Greater length of employment, in years of pig farming, and longer hours spent on the farm weekly both appeared to be protective against the development of respiratory manifestations. As we analyzed the specific symptoms, such as cough, dyspnea, and expectoration, more years and more hours per week of work in pig farming were again found to be protective factors.

Discussion

Among the pig farmers in Braço do Norte, the prevalence of respiratory manifestations was 84.3%, whereas this rate has varied from 22.6 to 82% in other studies.(2-4) In the population of Brazilian farmers as a whole, this information is not available. However, among European farmers, regardless of the type of activity, the prevalence of respiratory symptoms is approximately 22.1%.(15)

Few studies have investigated the prevalence of upper and lower airway respiratory manifestations. However, the rates of approximately 30% reported by some authors(1,17) are slightly lower than that found in our study. The prevalence of cough, defined as any type of cough, among pig farmers in Braço do Norte was higher than that reported in the great majority of studies, although no significant differences were found for chronic cough. The prevalence of dyspnea and wheezing reported in other studies was two times higher than that found in the present study, whereas the opposite occurred for expectoration.(16,18) Despite the fact that our findings regarding the clinical diagnosis of asthma are within the spectrum of the variation in the literature, the use of different diagnostic criteria in the various studies precludes the drawing of any conclusions. However, similar to the findings of some other authors,(19) the prevalence of asthma in the pig farmers in Braço do Norte was lower than what is expected among non-pig farmers, which could be explained by vocational selection, in which sick individuals would not choose or be selected for such a task.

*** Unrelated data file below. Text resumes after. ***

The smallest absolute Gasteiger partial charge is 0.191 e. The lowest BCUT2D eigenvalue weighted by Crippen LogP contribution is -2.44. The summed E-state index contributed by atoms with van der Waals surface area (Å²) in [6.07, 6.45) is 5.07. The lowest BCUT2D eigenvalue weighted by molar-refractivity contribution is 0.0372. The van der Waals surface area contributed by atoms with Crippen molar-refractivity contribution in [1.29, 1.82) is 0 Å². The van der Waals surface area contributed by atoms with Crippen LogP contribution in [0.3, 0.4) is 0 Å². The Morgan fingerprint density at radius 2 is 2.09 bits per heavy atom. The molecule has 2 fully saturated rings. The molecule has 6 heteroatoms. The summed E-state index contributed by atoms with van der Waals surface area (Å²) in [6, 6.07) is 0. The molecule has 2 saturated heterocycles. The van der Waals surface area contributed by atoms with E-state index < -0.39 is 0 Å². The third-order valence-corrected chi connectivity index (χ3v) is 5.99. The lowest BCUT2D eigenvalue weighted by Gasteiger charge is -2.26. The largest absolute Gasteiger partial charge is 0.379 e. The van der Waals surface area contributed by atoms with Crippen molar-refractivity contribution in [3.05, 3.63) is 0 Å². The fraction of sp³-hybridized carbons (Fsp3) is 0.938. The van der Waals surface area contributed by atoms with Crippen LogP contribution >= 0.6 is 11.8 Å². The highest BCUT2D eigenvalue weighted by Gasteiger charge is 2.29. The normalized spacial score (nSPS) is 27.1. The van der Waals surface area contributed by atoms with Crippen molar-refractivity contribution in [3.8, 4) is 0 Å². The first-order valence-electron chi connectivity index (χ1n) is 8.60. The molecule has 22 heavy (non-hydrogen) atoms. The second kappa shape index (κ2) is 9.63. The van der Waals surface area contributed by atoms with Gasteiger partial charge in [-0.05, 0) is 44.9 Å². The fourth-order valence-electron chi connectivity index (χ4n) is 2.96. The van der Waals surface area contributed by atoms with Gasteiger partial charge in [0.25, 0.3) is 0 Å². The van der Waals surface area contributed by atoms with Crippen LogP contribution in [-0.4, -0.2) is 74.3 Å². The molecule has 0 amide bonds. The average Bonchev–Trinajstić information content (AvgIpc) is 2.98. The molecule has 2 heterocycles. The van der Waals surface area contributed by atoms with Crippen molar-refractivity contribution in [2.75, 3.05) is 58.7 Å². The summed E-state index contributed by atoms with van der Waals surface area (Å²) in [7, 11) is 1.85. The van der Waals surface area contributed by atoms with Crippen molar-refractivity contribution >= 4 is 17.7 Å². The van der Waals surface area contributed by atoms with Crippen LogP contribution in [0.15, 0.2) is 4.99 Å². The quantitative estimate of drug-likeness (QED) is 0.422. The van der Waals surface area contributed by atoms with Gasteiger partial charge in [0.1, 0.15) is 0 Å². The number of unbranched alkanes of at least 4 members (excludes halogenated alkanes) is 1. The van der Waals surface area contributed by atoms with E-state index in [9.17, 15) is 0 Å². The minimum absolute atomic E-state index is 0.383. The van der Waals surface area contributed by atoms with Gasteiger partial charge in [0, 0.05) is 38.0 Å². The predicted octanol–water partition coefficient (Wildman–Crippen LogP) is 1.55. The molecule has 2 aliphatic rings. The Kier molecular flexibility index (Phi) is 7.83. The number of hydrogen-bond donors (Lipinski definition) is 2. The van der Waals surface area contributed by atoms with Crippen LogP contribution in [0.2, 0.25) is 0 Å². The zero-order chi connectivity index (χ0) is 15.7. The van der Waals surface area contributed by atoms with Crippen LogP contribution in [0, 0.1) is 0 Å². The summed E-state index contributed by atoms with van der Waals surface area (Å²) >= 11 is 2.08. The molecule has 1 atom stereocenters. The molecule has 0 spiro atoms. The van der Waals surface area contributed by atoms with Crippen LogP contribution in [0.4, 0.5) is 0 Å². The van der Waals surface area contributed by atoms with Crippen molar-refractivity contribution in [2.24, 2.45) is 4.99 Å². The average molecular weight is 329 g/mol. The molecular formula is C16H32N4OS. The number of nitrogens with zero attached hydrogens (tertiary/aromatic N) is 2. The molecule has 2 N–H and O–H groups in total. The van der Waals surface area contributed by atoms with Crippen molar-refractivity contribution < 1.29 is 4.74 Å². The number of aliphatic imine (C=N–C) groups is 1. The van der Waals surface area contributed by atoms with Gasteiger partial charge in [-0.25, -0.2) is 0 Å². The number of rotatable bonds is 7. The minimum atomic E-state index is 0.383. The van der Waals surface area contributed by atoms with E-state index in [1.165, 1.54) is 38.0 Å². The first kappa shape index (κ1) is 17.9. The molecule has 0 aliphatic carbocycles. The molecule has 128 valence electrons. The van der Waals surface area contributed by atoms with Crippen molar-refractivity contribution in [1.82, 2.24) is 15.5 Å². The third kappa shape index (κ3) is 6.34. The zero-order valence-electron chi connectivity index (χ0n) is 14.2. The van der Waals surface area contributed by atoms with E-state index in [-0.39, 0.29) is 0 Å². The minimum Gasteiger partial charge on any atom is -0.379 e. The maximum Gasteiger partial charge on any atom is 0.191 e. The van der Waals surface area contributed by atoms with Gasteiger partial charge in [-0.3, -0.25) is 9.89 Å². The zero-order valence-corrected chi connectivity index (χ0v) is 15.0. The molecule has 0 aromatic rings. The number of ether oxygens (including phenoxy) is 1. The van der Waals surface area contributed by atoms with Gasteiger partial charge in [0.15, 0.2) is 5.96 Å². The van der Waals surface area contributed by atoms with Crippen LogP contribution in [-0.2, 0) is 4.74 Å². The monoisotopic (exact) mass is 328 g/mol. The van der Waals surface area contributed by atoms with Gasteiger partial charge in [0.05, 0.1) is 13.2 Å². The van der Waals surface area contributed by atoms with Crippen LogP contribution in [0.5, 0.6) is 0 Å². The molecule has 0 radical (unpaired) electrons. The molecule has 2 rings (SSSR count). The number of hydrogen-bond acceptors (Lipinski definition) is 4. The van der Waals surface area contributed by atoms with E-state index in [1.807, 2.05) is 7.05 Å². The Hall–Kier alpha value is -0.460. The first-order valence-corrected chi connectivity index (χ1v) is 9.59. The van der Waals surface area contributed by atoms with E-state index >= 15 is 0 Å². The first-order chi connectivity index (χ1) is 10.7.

The prevalence of chronic bronchitis found among pig farmers was 5.1%. This finding is slightly lower than the values found in pig farmers over 40 years of age in other countries.(6,8) One factor that might explain this lower prevalence is the fact that pig farming in Brazil occurs in a different environment from that described in the international literature, especially in the countries with low temperatures where, for that reason, the system involves closed environments. Another important factor to be discussed is the fact that we did not exclude the individuals who reported clinical history consistent with the diagnosis of chronic bronchitis whose spirometry values did not reveal airflow obstruction. The use of the FEV1/FVCratio as the functional criterion led to a diagnosis of this disease in only two individuals. One group of authors(20) drew attention to those asymptomatic pig farmers who presented spirometric alterations, demonstrating greater sensitivity when this method was used for detecting cases. Great variations in the prevalence of respiratory signs and symptoms and of the diagnosis of respiratory diseases(16,18,19) might be explained by different profiles of the various systems employed in raising the animals, as well as by the different diagnostic criteria applied. In the international literature, we found that 96% of the farms are closed, with appropriate ventilation and built with concrete and metal.(6) This is in contrast with the semi-open farm system with natural ventilation found in Braço do Norte (Figure 1). Climatic, and possibly economic, differences explain the contrasts observed in the environment and in the results found.(11) Very closed pigsties, found in the colder climates, cause a greater concentration of exposure to pollutants. The mean work time spent in the pigsties was similar to that found in the literature,(18) and the length of employment presented exactly the same mean as that reported by some other authors.(19) In the same context, in Braço do Norte the confirmation of the acute symptoms (69%) also demonstrates the regional and environmental characteristics influencing the outcomes. Age did not influence the appearance of respiratory signs and symptoms. Low educational levels increased the chance of the disease by more than 50% among pig farmers, even after adjusting for age and smoking effects. Smoking, in addition to being a factor that increased the risk of developing respiratory manifestations and disease by nearly four times among the pig farmers studied, might have presented an additive effect on the manifestation of chronic symptoms, as previously described by other authors.(1,8,22,23) However, in the pig farmers of Braço do Norte, no significant difference was found between smokers and nonsmokers in the prevalence of chronic bronchitis. Various studies have demonstrated that the prevalence of these manifestations is higher among pig farmers than among workers engaged in other agricultural activities.(5,7,9) However, in the present study, the prevalence of chronic bronchitis among those who also engaged in other agricultural activities was approximately 7%, a much lower rate than that found in other studies.(17,18)